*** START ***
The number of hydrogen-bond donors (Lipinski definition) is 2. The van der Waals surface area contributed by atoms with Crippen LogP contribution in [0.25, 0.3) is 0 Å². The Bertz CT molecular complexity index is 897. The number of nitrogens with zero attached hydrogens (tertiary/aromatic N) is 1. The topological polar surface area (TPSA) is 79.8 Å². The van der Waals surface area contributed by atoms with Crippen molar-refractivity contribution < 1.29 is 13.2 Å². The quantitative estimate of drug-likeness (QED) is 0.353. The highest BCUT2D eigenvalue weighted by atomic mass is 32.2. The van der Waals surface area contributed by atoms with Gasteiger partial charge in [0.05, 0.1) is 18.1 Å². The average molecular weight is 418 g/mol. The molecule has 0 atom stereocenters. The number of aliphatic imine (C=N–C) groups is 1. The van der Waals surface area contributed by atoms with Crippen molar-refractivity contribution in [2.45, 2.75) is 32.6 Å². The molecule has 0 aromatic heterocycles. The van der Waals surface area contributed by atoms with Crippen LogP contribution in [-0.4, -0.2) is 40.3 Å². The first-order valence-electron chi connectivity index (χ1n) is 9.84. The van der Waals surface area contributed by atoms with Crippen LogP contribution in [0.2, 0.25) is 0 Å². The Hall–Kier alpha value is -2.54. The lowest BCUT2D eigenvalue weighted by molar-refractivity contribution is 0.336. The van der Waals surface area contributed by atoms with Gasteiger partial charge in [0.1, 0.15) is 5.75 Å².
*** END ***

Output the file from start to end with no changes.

The number of hydrogen-bond donors (Lipinski definition) is 2. The van der Waals surface area contributed by atoms with Crippen LogP contribution in [0.25, 0.3) is 0 Å². The Bertz CT molecular complexity index is 897. The number of nitrogens with zero attached hydrogens (tertiary/aromatic N) is 1. The topological polar surface area (TPSA) is 79.8 Å². The van der Waals surface area contributed by atoms with Crippen molar-refractivity contribution < 1.29 is 13.2 Å². The quantitative estimate of drug-likeness (QED) is 0.353. The highest BCUT2D eigenvalue weighted by atomic mass is 32.2. The van der Waals surface area contributed by atoms with Gasteiger partial charge in [0.05, 0.1) is 18.1 Å². The average molecular weight is 418 g/mol. The molecule has 0 atom stereocenters. The number of aliphatic imine (C=N–C) groups is 1. The van der Waals surface area contributed by atoms with Crippen molar-refractivity contribution in [2.45, 2.75) is 32.6 Å². The molecule has 0 aromatic heterocycles. The van der Waals surface area contributed by atoms with Crippen LogP contribution in [-0.4, -0.2) is 40.3 Å². The first-order valence-electron chi connectivity index (χ1n) is 9.84. The van der Waals surface area contributed by atoms with Crippen LogP contribution in [0.2, 0.25) is 0 Å². The Hall–Kier alpha value is -2.54. The lowest BCUT2D eigenvalue weighted by molar-refractivity contribution is 0.336. The van der Waals surface area contributed by atoms with Gasteiger partial charge in [0.1, 0.15) is 5.75 Å².